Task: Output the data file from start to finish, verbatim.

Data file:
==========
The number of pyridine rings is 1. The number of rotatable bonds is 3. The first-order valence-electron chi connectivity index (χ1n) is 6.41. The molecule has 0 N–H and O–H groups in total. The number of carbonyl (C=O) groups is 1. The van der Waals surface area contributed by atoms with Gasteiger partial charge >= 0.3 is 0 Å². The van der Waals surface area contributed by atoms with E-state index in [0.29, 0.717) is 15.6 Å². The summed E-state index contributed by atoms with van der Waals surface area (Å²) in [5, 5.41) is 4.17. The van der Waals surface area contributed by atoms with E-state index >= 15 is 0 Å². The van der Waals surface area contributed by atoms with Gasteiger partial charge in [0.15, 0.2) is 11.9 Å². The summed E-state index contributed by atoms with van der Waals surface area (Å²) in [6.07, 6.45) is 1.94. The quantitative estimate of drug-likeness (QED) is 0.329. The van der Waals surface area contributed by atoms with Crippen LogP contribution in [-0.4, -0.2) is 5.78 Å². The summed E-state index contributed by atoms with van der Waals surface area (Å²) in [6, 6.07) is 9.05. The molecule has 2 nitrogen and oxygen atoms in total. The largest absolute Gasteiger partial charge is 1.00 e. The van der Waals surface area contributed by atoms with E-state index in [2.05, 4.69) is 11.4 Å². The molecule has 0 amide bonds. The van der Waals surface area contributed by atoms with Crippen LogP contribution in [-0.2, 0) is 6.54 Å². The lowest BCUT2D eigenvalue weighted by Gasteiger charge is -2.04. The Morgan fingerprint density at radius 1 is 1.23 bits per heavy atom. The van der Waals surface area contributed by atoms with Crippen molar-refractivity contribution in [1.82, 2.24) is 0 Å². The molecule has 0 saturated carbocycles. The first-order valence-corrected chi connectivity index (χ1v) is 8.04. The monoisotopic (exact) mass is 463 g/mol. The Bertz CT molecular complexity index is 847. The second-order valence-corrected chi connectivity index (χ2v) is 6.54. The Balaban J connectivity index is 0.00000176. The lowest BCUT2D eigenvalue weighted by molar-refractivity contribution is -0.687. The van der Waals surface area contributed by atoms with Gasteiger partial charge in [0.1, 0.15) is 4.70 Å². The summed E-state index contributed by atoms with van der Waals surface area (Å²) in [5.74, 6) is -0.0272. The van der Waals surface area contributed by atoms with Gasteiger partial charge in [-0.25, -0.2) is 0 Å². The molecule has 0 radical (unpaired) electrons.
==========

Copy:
The number of pyridine rings is 1. The number of rotatable bonds is 3. The first-order valence-electron chi connectivity index (χ1n) is 6.41. The molecule has 0 N–H and O–H groups in total. The number of carbonyl (C=O) groups is 1. The van der Waals surface area contributed by atoms with Gasteiger partial charge >= 0.3 is 0 Å². The van der Waals surface area contributed by atoms with E-state index in [0.29, 0.717) is 15.6 Å². The summed E-state index contributed by atoms with van der Waals surface area (Å²) in [5, 5.41) is 4.17. The van der Waals surface area contributed by atoms with E-state index >= 15 is 0 Å². The van der Waals surface area contributed by atoms with Gasteiger partial charge in [0.15, 0.2) is 11.9 Å². The summed E-state index contributed by atoms with van der Waals surface area (Å²) in [6.07, 6.45) is 1.94. The quantitative estimate of drug-likeness (QED) is 0.329. The van der Waals surface area contributed by atoms with Crippen LogP contribution in [-0.4, -0.2) is 5.78 Å². The summed E-state index contributed by atoms with van der Waals surface area (Å²) in [6, 6.07) is 9.05. The molecule has 2 nitrogen and oxygen atoms in total. The largest absolute Gasteiger partial charge is 1.00 e. The van der Waals surface area contributed by atoms with E-state index in [2.05, 4.69) is 11.4 Å². The molecule has 0 amide bonds. The van der Waals surface area contributed by atoms with Crippen LogP contribution in [-0.2, 0) is 6.54 Å². The lowest BCUT2D eigenvalue weighted by Gasteiger charge is -2.04. The Morgan fingerprint density at radius 1 is 1.23 bits per heavy atom. The van der Waals surface area contributed by atoms with Crippen molar-refractivity contribution in [1.82, 2.24) is 0 Å². The molecule has 0 saturated carbocycles. The first-order valence-corrected chi connectivity index (χ1v) is 8.04. The monoisotopic (exact) mass is 463 g/mol. The Bertz CT molecular complexity index is 847. The second-order valence-corrected chi connectivity index (χ2v) is 6.54. The Balaban J connectivity index is 0.00000176. The lowest BCUT2D eigenvalue weighted by molar-refractivity contribution is -0.687. The van der Waals surface area contributed by atoms with Gasteiger partial charge in [0.1, 0.15) is 4.70 Å². The summed E-state index contributed by atoms with van der Waals surface area (Å²) in [5.74, 6) is -0.0272. The van der Waals surface area contributed by atoms with Gasteiger partial charge in [-0.25, -0.2) is 0 Å². The molecule has 0 radical (unpaired) electrons.